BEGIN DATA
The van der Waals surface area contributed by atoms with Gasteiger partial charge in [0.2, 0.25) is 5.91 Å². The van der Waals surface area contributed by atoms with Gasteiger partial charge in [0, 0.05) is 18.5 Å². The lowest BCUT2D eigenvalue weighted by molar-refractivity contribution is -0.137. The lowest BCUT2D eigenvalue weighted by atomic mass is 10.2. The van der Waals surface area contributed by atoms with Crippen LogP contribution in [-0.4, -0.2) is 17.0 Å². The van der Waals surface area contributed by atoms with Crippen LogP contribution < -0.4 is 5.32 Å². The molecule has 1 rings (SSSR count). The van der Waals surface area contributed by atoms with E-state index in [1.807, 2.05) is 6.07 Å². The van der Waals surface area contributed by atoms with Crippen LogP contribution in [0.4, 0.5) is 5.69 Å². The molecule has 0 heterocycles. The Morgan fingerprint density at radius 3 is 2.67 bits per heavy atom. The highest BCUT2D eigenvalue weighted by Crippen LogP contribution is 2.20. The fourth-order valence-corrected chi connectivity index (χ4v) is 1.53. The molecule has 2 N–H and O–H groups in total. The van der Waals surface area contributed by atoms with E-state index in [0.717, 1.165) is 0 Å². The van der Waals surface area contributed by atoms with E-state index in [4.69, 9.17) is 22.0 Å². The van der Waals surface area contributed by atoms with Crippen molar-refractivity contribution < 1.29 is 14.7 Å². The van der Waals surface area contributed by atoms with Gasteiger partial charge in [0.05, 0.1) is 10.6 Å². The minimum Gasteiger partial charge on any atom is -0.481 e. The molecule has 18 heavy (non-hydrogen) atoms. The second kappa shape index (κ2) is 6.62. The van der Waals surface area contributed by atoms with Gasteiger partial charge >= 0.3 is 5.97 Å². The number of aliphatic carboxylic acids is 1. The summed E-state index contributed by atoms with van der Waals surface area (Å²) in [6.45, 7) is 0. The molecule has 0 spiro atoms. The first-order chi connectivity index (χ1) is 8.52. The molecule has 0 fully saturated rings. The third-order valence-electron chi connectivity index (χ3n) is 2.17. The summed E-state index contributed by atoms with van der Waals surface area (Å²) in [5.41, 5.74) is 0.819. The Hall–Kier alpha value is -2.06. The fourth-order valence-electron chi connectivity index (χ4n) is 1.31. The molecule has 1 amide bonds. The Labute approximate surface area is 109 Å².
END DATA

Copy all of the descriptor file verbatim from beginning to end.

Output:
The van der Waals surface area contributed by atoms with Gasteiger partial charge in [0.2, 0.25) is 5.91 Å². The van der Waals surface area contributed by atoms with Gasteiger partial charge in [0, 0.05) is 18.5 Å². The lowest BCUT2D eigenvalue weighted by molar-refractivity contribution is -0.137. The lowest BCUT2D eigenvalue weighted by atomic mass is 10.2. The van der Waals surface area contributed by atoms with Crippen LogP contribution in [-0.4, -0.2) is 17.0 Å². The van der Waals surface area contributed by atoms with Crippen LogP contribution < -0.4 is 5.32 Å². The molecule has 1 rings (SSSR count). The van der Waals surface area contributed by atoms with E-state index in [1.807, 2.05) is 6.07 Å². The van der Waals surface area contributed by atoms with Crippen LogP contribution in [0.4, 0.5) is 5.69 Å². The molecule has 0 heterocycles. The Morgan fingerprint density at radius 3 is 2.67 bits per heavy atom. The highest BCUT2D eigenvalue weighted by Crippen LogP contribution is 2.20. The fourth-order valence-corrected chi connectivity index (χ4v) is 1.53. The molecule has 2 N–H and O–H groups in total. The van der Waals surface area contributed by atoms with E-state index in [0.717, 1.165) is 0 Å². The van der Waals surface area contributed by atoms with E-state index in [4.69, 9.17) is 22.0 Å². The van der Waals surface area contributed by atoms with Crippen molar-refractivity contribution < 1.29 is 14.7 Å². The van der Waals surface area contributed by atoms with Gasteiger partial charge in [0.05, 0.1) is 10.6 Å². The minimum Gasteiger partial charge on any atom is -0.481 e. The molecule has 18 heavy (non-hydrogen) atoms. The second kappa shape index (κ2) is 6.62. The van der Waals surface area contributed by atoms with Gasteiger partial charge >= 0.3 is 5.97 Å². The number of aliphatic carboxylic acids is 1. The summed E-state index contributed by atoms with van der Waals surface area (Å²) in [6.45, 7) is 0. The molecule has 0 spiro atoms. The first-order chi connectivity index (χ1) is 8.52. The molecule has 0 fully saturated rings. The third-order valence-electron chi connectivity index (χ3n) is 2.17. The summed E-state index contributed by atoms with van der Waals surface area (Å²) in [5.41, 5.74) is 0.819. The Hall–Kier alpha value is -2.06. The fourth-order valence-electron chi connectivity index (χ4n) is 1.31. The molecule has 1 amide bonds. The Labute approximate surface area is 109 Å².